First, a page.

We used to live on the banks of the Russian River in Northern California. It is still a place I long for, so beautiful and magical that a sharp intake of breath accompanies the recollection. The river was an old, winding one, cutting between a lush growth of trees and foliage. We lived in a large cabin-type home, with only a small gas heater to keep us cozy. The door to this cabin had a small window cutout so you could look out of the glass to see who was on your porch – not one of the tiny things that work one-way –this one gave a pretty good view in both directions.
A Winter Visitor
One particularly icy Christmas season, we hung a wreath over the glass window on that door. My two sons and I were usually in the family room where the heater resided and where we were huddled on our evenings together, trying to stay reasonably warm, usually not succeeding to any great degree. This was the room with the windowed-door. I remember clearly looking up at the sound of a small cry, and seeing this little orange kitty hanging from the wreath, looking longingly into that cozy, primitive room. It was the little kit-kat that I had seen hanging about the mountain for sometime, seemingly independent. (We had a porch railing that went on the other side of the walkway between our front door and the river, as did most of the cabins on the mountain; the cat had evidently walked up the railing and jumped onto the wreath.) This one had a reputation. I had heard tales about him, that he followed one little boy after another home and was so cute that the mother would let him in, only to toss him out on his ear when he did something very uncivilized. It was a rough neighborhood, with lots of large-breed dogs roaming about at will, some fast traffic rushing by the narrow road, and all the hazards of a mountain or hill terrain– snakes, critters, little boys.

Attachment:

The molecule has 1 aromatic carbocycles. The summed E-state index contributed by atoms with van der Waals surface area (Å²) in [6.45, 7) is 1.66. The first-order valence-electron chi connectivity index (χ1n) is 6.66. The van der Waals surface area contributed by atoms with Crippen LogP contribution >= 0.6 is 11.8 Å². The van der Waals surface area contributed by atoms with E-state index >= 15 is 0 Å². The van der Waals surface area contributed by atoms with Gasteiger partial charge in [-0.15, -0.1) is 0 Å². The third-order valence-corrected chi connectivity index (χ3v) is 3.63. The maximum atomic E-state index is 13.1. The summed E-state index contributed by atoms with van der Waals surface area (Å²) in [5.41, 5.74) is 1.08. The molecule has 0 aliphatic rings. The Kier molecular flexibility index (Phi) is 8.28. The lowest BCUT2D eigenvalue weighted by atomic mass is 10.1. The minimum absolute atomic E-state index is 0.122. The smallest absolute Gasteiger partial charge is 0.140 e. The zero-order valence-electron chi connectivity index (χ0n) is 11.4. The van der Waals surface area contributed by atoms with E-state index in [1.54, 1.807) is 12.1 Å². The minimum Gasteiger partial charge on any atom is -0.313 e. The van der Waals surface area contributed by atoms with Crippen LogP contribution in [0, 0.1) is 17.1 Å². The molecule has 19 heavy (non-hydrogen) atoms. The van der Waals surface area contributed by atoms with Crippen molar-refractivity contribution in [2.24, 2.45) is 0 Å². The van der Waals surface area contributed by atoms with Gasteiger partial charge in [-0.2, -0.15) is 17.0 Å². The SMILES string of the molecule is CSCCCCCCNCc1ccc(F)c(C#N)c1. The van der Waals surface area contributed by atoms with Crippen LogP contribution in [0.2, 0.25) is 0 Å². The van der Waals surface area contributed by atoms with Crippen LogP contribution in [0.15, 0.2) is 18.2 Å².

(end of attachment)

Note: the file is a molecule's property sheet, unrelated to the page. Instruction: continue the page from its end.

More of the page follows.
Unknown to me at the time was a duplicity between my eldest son and this cat. My son had removed the screen from his bedroom window and was sneaking food to the cat. We were a vegetarian family so I am sure the cat was not particularly pleased, but I had seen him fishing down by the river with his paws, catching small prey with a keen eye. He was not your finicky type. I think by this time, Slinx (we later found out his name) had worn out his welcome all over the mountain and his options were getting extremely limited. This funny little house on stilts above the river was probably starting to look pretty appealing to him.
I could not bear to see this tiny little creature out in the cold on his own. When I opened that door, little did I realize what would come in along with him and the gust of wind that followed him; Slinx lived with us longer than we lived with one another. He died in my arms after twenty years of loving every minute of his life. Where some cats would leave the occasional dead bird or bug on your doorstep, Slinx would drag home a squirrel. In fact, he had a long-term battle with the squirrel that lived in the tree that grew through our deck. The boys were leaving cashews and other deluxe nuts for the squirrel on that porch railing I mentioned so he pretty much spent a lot of time in that tree. But Slinx considered it his territory, so the two of them would go at it: the squirrel would screech and toss things at the cat, and Slinx would dart up the tree and twitch his tail. (I think they really appreciated each other, though, because this went on for many moons; but they had to keep up appearances after all.)
One day, Slinx simply disappeared. We thought he might have been hit by a car. We hunted for him, called for him, walked around the mountain, but could not find a trace of him anywhere. Then one day, he showed up on our doorstep with his front leg in a very professionally made cast, acting as if nothing had happened. We once again took him in and he once again made himself at home – his home, as he had tried to tell us. Later, I ran into an old boyfriend in town. It came to light that Slinx was an abandoned kitty; my friend had found him with a broken leg and had taken him to the vet, thinking he was still homeless. Once he was in his cast, he had hobbled off with no sign of where he had gone; he was indeed an independent type. My friend was relieved we were taking him in and refused any recompense for his expense. He said that the cat’s name was Slinx and that he was an amazing animal. He was glad he was ours.